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Composition Studio: Cacoëthes obstrependi

Saturday, December 3, 2022 - 7:30pm
Huck's stupid AI art

UW composers Jeff Bowen, Arshia Ashari, Melissa Wang, Huck Hodge, Joe Krycia, and Sandesh Nagaraj explore unconventional sonic landscapes in this concert presented by the UW Composition program.


Jeff Bowen
Ignition/Convection for computer-realized sound

Arshia Ashari
Within This Sleepless Bed of Secrecy
Dalma Ashby, solo violin

Melissa Wang 
Maybe a phone call or two, or three, or five, or six, or thirty 
Kimani Bishop, tenor steel pan; Jai Lasker, electric guitar; Logan Bellenkes, electric bass; Rose Martin, voice & 2 non-resonant objects; Galin Hebert, drum set; Melissa Wang, tape & electronics 


Joe Krycia
Cello Sonata, 2020-? 
Peter Tracy, cello

Sandesh Nagaraj
Against the black tide of mud
Sandesh Nagaraj, Musical spoons and voice

Huck Hodge
Huck Hodge, melodica, styrofoam, electronics

Program Notes


This study derives its sound material exclusively from a recording of a single match being struck against a matchbox and bursting into flame. In addition to serving as the sole sound source in the work, the striking of a match guides the formal design of the piece as well as a gestural image. The first third of the piece—the ‘ignition’—consists of several varieties of noise-based textures confronting one another and developing into a sound mass which eventually peaks and dissipates. In the remainder of the work, new periodic and harmonic structures are progressively revealed, as flames are drawn out after a moment of ignition through the dynamic effects of convection currents in the air.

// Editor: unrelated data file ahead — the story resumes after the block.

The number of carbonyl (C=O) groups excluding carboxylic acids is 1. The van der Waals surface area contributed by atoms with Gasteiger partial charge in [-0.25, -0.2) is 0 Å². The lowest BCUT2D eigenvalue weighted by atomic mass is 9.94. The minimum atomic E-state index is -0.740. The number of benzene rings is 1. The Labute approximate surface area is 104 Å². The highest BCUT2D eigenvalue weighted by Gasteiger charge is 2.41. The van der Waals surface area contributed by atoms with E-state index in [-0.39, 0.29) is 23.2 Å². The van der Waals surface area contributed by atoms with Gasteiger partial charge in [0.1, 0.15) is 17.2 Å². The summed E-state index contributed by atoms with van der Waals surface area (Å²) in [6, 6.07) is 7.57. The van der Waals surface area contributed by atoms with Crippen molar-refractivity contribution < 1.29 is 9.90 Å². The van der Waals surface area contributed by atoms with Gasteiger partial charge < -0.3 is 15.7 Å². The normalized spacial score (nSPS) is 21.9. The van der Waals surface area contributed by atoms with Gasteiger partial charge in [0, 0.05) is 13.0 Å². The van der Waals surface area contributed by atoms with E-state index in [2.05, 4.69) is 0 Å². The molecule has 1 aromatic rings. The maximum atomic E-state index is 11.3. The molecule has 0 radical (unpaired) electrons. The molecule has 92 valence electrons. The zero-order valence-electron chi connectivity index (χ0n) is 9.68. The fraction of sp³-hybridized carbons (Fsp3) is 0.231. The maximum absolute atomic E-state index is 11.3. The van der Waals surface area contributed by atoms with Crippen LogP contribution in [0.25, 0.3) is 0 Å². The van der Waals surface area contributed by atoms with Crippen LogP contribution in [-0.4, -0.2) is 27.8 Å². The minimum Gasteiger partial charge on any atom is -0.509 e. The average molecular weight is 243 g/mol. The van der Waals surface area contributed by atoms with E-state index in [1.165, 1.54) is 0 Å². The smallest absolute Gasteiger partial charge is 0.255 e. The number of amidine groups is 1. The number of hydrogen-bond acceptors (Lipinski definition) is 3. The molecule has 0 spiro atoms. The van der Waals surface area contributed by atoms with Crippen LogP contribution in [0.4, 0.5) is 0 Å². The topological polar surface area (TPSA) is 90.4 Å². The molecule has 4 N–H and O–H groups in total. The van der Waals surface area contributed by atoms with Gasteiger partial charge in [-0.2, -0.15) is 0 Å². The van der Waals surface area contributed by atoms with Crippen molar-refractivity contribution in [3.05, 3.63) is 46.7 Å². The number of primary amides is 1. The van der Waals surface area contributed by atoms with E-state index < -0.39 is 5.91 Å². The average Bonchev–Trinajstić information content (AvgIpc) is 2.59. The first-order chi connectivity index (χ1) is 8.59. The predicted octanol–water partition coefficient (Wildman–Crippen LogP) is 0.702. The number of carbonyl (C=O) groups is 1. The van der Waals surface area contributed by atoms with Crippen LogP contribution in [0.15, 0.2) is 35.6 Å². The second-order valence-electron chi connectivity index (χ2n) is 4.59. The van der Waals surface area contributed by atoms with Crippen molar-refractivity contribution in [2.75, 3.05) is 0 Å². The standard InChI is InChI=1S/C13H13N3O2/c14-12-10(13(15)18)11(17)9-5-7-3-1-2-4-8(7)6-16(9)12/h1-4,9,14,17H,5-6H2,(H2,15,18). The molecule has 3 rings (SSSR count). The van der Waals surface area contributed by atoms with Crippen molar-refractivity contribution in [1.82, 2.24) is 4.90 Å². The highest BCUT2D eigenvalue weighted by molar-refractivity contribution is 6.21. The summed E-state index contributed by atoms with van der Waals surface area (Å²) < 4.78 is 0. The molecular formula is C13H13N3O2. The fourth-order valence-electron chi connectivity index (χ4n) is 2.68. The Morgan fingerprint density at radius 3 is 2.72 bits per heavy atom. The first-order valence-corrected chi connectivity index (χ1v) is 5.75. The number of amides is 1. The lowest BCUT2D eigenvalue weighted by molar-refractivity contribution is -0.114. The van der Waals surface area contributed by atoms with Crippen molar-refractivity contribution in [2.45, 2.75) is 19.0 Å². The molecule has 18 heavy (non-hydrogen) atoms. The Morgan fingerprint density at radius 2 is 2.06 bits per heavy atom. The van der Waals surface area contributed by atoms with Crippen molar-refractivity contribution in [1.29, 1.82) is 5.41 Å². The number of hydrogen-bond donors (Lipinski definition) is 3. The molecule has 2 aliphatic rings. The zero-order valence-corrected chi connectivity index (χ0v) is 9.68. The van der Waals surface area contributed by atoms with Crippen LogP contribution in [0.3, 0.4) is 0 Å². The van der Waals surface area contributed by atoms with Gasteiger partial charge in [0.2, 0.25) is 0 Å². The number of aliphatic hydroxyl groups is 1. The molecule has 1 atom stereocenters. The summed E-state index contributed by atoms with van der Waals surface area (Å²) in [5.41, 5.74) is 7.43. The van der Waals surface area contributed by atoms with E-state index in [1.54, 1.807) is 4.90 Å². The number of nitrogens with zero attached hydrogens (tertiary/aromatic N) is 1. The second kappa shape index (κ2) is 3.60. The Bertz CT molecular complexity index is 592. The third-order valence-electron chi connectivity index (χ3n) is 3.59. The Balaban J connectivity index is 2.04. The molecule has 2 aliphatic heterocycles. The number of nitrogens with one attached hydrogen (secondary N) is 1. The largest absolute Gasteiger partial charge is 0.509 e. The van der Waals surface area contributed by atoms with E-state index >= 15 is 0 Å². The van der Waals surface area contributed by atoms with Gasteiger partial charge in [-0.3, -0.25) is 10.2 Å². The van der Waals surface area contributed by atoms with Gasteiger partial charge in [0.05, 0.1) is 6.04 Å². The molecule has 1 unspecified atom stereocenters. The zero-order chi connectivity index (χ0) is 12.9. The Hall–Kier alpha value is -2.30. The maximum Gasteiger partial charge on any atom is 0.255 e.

I, within this sleepless bed of secrecy,
seek once more the dreamlike figures of your visage
–Ahmad Shamlou, Nocturne (1954)

Maybe a phone call or two, or three, or five, or six, or thirty is about obsession. For example: obnoxious and consecutive phone calls late at night, and blocking the number will not be helpful because they will find another way to contact you. Reality is skewed when people become obsessed with something or someone.

The piece is bitonal, featuring tenor steelpan, electric guitar, electric bass, drum set, voice, two percussive sounds, and pre-recorded tapes. The first and fourth movements are read with sheet music, the second movement through a graphic score, and the third movement through written instructions. The hymn in the piece is “How Long” by Peter Wang.

Against the black tide of mud

An improvisation using wooden spoons that employs a single rhythmic structure that I composed using Carnatic rhythm syllables. The sound of the wooden spoons are transformed using an octave pedal and a short delay. 


refuse (n.)
refuse (v.)
reuse (v.)
ruse (n.)
fuse (n.)
re-fuse (v.)

Hidden in this word are a number of conceits, each of which informs the piece in its own way. Among them, my abiding interest in uncovering beauty in nominally ugly junk and the delight I take in auditory illusions. Through slight shifts in the voicing and registration of a harmonic collection, a protean shift results: noise becomes dissonant harmony, dissonant harmonies fuse into complex timbres, timbres melt into single pitches. re[(f)use] was commissioned by Music at the Anthology for the JACK Quartet (the original version consisting of parts for melodica, string quartet, and electronics). This performance is of a revised version for solo melodica and electronics that was premiered earlier this fall at CNMAT in Berkeley, CA.

Director Bio